In the framework of this lecture, I will not deal with the lack of action on the part of states, and international and national organizations throughout the entire period of the Nazi persecution. My predecessors have already lecture on the topic, and other have dealt with the subject. My own remarks refer only to the actions of individuals, undertaken on their own initiative, and in most cases without any assistance from external factors; actions such as hiding a Jewish family or child in their home, providing false documents, supplying food, helping smuggle persons out of the country, or any one of a wide range of deeds and activities undertaken in order to save a Jew from death or facilitate his concealment or escape. The sad truth is that when examining the rescue of individuals by individuals, one discovers that from a quantitative point of view Jews did not receive more help from individuals than they did from states, organizations, or groups, and the numbers I mentioned previously are instructive. On the other hand, one does find wonderful and heartwarming stories of families who over a lengthy period shared their meager fare with a Jewish family that found shelter in their home, and whom no risk could deter from aiding those in need of help.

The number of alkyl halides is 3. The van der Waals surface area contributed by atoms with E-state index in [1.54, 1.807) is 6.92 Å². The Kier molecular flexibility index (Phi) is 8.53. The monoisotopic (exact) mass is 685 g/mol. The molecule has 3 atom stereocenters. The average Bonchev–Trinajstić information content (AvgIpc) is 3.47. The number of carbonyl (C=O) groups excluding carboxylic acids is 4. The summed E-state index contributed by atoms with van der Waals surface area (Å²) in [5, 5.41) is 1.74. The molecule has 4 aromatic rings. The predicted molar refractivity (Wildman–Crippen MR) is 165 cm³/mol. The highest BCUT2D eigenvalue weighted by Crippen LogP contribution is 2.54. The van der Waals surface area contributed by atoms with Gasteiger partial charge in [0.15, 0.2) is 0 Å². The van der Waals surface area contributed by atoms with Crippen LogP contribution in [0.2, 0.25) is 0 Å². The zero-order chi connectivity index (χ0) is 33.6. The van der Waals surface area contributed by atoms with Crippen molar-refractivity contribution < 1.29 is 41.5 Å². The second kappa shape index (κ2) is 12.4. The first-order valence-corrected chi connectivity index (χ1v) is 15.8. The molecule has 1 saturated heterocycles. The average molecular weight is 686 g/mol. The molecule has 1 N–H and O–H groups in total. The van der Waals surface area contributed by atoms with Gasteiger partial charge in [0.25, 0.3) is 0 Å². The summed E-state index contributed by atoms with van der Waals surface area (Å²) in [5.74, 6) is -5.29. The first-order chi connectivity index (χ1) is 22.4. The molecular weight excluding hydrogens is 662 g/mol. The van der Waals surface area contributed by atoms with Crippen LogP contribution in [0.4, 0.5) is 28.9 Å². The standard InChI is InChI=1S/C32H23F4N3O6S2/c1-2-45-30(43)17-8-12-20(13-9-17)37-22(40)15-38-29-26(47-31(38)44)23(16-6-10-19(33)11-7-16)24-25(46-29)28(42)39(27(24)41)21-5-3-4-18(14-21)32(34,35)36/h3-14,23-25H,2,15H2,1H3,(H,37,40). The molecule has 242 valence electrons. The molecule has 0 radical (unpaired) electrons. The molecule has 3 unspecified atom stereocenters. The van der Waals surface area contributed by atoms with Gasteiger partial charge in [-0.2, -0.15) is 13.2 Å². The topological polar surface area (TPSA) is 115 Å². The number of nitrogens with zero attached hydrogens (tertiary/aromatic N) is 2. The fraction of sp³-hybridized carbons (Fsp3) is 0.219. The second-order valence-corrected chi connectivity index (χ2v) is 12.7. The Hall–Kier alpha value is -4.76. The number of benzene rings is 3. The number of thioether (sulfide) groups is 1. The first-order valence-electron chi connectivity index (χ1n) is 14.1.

To account for the small number of individuals who helped Jews, the justification is often offered that it was not easy to aid Jews during that period because of the great risk involved. Whoever concealed a Jew endangered both himself and his family, and there were indeed instances in which the rescuers were executed or imprisoned for many years in labor and detention camps. While this fact is undoubtedly true, it does not serve as a sufficient answer to our question, because precisely in those countries where there was a more marked tendency on the part of the local population to help Jews, the reprisal measures taken by the Germans were less severe. Moreover, even if it were true that only fear of reprisals prevented many from undertaking rescue, the question of why the non-Jewish population extended so little help during an earlier period when no risk was as yet involved still remains unanswered. I am referring to the period before the outbreak of the war, when tens of thousands of refugees from Germany, Austria, and Czechoslovakia sought shelter in vain, and also to the initial period of the war itself, before stringent laws were promulgated against those assisting Jews. I shall only note one matter, which for some reason has not yet been mentioned at this conference. When the conference of the representatives of 32 states was convened in Evian in 1938 – a conference whose main objective was to find a haven for the tens of thousands of refugees whose absorption in any state whatsoever would have meant their rescue – no one yet faced any danger. All that was required to solve the problem was to find countries willing to admit the refugees. The conference was opened with great ceremony and speeches were made about the need for relief and rescue. The replies received from various countries to justify their refusal to accept refugees are not even worth mentioning because they are an insult to human dignity. In fact, the conference achieved no concrete or practical results except for the resettlement of several hundred Jews in the Dominican Republic.